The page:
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The Boughton plaintiffs did not allege any physical illnesses or injuries. Instead, they claimed they and their property were exposed to hazardous substances from the Cotter Mill and sought damages for trespass to real estate; damages for nuisance; and medical monitoring based on negligence.


At the close of the evidence after a twenty-three day trial, the court framed the issues for the jury to decide with the parties' claims and defenses. It instructed the jury, in part, "The plaintiffs claim that they and their properties have been exposed to radioactive and hazardous contamination as a result of Cotter's milling operation. They assert that this contamination has significantly increased their risk of health problems, and that they are therefore entitled to medical monitoring." Although the Boughton plaintiffs did not claim their exposure to hazardous substances caused physical injuries, they contended medical monitoring of the possible adverse effects of the exposures was required. For Cotter's theory of defense, the court told the jury,


Cotter admits that its operations have caused some ground water contamination by radioactive and molybdenum materials in certain limited areas, but Cotter states that the contamination has been and is now being cleaned up pursuant to a government-supervised Remedial Action Plan. Cotter claims that it did not engage in any conduct nor breach any legal standard for which it would be liable to plaintiffs.


The court then instructed the jury on negligence tracking the language of the Colorado Civil Jury Instructions. Instruction 25 provided:


The plaintiffs claim that Cotter was negligent, and therefore plaintiffs are entitled to medical monitoring.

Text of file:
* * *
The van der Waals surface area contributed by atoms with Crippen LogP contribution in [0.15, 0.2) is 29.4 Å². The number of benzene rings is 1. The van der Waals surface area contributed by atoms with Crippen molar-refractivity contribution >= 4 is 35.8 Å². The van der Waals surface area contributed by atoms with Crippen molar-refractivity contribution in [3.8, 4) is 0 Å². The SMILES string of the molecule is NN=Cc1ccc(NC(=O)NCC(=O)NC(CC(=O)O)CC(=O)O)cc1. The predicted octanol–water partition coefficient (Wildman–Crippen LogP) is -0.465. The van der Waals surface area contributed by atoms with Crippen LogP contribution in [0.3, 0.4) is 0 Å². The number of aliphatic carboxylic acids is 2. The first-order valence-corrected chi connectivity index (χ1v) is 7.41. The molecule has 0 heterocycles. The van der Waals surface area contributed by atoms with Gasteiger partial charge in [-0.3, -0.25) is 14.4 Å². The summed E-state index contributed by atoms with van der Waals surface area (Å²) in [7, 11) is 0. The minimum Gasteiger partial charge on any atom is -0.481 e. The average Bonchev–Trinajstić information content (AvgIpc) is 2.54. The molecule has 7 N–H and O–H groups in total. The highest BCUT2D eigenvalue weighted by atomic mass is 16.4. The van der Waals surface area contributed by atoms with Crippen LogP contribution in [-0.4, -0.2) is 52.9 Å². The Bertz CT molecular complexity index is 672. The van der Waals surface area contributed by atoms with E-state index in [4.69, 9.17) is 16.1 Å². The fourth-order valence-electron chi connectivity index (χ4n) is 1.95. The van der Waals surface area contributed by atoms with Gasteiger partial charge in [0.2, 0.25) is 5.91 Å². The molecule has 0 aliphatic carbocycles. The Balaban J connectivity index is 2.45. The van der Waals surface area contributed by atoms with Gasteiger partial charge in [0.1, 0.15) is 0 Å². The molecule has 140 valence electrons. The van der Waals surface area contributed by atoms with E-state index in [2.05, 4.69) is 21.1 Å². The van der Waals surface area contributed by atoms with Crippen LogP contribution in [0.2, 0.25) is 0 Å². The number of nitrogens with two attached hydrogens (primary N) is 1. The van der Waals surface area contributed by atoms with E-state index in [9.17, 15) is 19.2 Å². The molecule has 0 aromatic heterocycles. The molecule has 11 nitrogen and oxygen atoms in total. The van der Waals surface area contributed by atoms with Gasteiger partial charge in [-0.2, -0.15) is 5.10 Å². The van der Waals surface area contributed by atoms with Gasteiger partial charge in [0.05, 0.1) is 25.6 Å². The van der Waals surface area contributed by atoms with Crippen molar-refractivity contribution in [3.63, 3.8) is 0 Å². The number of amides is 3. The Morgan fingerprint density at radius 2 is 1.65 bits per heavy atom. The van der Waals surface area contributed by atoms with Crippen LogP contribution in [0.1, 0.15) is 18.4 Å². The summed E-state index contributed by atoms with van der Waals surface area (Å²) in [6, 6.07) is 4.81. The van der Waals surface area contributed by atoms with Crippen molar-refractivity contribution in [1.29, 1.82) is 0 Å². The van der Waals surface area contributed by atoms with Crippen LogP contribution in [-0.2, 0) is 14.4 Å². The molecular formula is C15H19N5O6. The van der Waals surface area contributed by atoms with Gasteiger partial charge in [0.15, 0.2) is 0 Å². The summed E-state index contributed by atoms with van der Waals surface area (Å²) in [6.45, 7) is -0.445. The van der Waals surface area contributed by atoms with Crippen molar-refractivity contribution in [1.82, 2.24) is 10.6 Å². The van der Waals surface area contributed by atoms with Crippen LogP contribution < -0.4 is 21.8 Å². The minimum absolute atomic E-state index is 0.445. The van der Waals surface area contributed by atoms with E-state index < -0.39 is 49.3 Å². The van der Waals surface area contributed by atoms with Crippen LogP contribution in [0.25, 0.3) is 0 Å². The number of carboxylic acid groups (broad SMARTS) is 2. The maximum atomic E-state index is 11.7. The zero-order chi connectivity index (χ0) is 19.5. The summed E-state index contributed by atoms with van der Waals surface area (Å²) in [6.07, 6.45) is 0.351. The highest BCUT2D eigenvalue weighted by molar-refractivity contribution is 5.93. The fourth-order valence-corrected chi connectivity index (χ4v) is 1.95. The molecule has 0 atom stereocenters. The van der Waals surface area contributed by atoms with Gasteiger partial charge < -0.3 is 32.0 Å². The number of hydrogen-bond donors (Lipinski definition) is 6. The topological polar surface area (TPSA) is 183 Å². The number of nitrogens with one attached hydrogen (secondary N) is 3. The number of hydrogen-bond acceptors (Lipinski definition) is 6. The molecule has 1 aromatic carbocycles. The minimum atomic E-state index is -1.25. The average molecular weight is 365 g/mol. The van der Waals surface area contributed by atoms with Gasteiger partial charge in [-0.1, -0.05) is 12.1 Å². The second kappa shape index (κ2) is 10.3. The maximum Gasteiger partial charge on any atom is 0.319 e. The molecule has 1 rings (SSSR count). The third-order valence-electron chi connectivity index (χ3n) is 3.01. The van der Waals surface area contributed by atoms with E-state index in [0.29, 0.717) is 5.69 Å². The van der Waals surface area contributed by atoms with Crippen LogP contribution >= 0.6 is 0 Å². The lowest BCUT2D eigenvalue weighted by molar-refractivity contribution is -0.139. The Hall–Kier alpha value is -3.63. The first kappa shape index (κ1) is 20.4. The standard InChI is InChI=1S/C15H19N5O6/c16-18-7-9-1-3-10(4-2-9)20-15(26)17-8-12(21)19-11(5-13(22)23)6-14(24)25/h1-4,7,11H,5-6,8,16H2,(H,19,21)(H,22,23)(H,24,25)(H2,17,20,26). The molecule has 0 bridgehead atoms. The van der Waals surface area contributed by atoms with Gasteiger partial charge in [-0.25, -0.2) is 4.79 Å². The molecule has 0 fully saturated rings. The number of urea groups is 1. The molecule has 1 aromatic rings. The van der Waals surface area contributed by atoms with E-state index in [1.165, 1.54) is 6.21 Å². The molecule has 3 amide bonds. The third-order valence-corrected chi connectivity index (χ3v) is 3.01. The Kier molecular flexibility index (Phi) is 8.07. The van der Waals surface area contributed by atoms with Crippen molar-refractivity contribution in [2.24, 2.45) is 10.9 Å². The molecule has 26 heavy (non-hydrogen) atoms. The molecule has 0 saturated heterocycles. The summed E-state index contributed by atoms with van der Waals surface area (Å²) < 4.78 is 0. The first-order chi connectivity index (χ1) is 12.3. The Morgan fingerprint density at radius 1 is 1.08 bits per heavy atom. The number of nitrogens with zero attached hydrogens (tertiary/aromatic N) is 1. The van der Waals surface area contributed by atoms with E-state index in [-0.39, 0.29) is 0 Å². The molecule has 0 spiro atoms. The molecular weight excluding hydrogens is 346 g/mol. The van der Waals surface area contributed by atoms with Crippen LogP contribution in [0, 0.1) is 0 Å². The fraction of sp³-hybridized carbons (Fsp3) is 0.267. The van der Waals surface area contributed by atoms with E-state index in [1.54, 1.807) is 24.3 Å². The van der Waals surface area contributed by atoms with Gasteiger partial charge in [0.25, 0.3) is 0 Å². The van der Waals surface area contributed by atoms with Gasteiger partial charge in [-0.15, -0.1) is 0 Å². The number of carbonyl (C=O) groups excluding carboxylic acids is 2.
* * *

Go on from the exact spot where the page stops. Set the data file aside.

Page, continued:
Negligence means a failure to do an act which a reasonably careful person or company would do, or the doing of an act which a reasonably careful person or company would not do, under the same or similar circumstances to protect others from bodily injury or property damage.


Even if statutes, ordinances or regulations govern the actions of a person or corporation, that person or corporation must use reasonable care under the particular circumstances and conditions prevailing.


Reasonable care is that degree of care which a reasonably careful person or company would use under the same or similar circumstances.


The degree of care that constitutes reasonable care increases in proportion to the degree of risk associated with the particular activity.


Instruction 26 set forth each of the elements the jury had to find for the Boughton plaintiffs to succeed on the claim of negligence for medical monitoring. It stated:


In order for any particular plaintiff to recover from Cotter on his or her negligence claims for medical monitoring, you must find that all of the following have been proved as to that particular plaintiff:


1. that the particular plaintiff was significantly exposed to a proven hazardous substance;


2. that Cotter was negligent;


3. that Cotter's negligence was a cause of that plaintiff's exposure;


4. that as a result of that exposure, the particular plaintiff suffers a significantly increased risk of contracting a serious latent disease;


5. that the significantly increased risk makes periodic diagnostic medical examinations reasonably necessary; and


6. that monitoring and testing procedures exist which make the early detection and treatment of the disease possible and beneficial.


The determination of which of the plaintiffs, if any, are entitled to medical monitoring must be made independently for each plaintiff.